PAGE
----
Geographical rules of origin that establish the provenance of goods and services for tax purposes proposes a solution. Pursuant to the Union Customs Code, “goods the production of which involves more than one country or territory shall be deemed to originate in the country or territory where they underwent their last, substantial, economically-justified processing or working”. The CJEU emphasised that an operation is substantial if “the product resulting therefrom has its own properties and a composition of its own, which it did not possess before” (§6). Transposed mutatis mutandis to machine-enabled artwork, this substantial transformation test suggests that (a) an artwork may owe its existence to both human and machine, (b) the fact that a human edited the artwork before being made available to the public does not mean it is human-made, and (c) that the artwork will only be labelled as human-made if the human input is substantial vis-à-vis the role of the machine.

In this regard, it is worth emphasizing that the still-under-discussion AI Act contains an embryonic top-down rule of origin limited, however, to deep fake (art. 52(3)). But a rule of origin could also be achieved bottom-up by the art community itself. In economic jargon, this is known as signalling: artists literally signal to potential buyers the quality (or origin) of the product. This can be done by artists filming themselves while creating the artwork. Actually, photography was used to prove the authorship of the Tiara of Saïtapharnès in 1896. Unfortunately, records of book writers hankered over their keyboards while typing would prove absolutely nothing. Against that background, both OpenAI, academic publishers and a professional organisation for published writers required that the use of GenAI should be acknowledged in an ad hoc section. That said, given that indistinguishability incentivises dishonest dealings, such voluntary reporting scheme are not a credible signal if based solely on the authors’ goodwill. However, a technical solution exists to make such disclosure trustworthy. It is perfectly conceivable to design generative AI systems in such a way that they watermark the generated output as such.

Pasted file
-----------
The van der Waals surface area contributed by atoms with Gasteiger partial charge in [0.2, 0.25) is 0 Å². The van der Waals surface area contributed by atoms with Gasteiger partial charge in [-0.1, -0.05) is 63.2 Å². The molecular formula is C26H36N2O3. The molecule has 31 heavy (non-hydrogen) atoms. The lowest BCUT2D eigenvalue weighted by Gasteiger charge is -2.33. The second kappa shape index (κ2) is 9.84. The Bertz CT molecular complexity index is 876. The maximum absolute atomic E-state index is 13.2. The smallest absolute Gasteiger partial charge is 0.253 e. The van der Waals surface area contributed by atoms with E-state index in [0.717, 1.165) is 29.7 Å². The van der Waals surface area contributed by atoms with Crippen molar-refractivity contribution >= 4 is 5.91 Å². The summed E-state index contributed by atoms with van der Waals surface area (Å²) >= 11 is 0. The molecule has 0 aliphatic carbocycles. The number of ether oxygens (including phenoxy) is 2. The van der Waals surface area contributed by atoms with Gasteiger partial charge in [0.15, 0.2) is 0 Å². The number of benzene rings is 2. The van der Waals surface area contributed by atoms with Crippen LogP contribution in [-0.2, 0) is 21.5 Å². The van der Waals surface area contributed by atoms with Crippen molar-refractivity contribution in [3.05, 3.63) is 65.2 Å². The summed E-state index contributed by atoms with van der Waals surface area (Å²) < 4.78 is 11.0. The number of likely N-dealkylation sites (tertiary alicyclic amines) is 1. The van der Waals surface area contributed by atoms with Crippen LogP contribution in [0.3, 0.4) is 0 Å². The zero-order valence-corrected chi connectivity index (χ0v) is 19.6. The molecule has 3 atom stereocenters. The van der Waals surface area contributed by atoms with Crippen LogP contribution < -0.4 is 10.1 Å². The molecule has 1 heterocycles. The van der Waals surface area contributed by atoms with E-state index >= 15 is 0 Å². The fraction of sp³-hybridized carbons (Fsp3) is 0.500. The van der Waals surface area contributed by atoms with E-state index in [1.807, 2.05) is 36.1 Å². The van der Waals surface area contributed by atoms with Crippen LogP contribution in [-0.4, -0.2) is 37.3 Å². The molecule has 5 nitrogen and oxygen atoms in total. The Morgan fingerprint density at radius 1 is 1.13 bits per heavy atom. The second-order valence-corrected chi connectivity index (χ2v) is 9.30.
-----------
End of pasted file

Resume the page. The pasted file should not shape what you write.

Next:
Either top-down or bottom-up, a rule of origin has at least one decisive benefit. It allows those who value human-made artworks more than machine-enabled ones to buy the product at the correct price. Yet, it has absolutely no impact on buyers who do not care about the artwork’s provenance as long as it is of high aesthetic quality. A rule of origin does nothing but introduce greater transparency to ensure symmetrical information between buyers and sellers.

Published under licence CC BY-NC-ND. 

Jérôme De Cooman Written by:

Jérôme De Cooman is Ph.D. candidate and teaching assistant at University of Liege since 2018 in EU Competition Law and EU law, (Big) Data and AI Applications courses. Since 2021, he is Administrative Manager at the Brussels School of Competition, Junior Editor for the Yearbook of Antitrust and Regulatory Studies (YARS) at the Centre for Antitrust and Regulatory Studies (CARS, University of Warsaw, Poland), and Junior Member of the Academic Society for Competition Law (ASCOLA).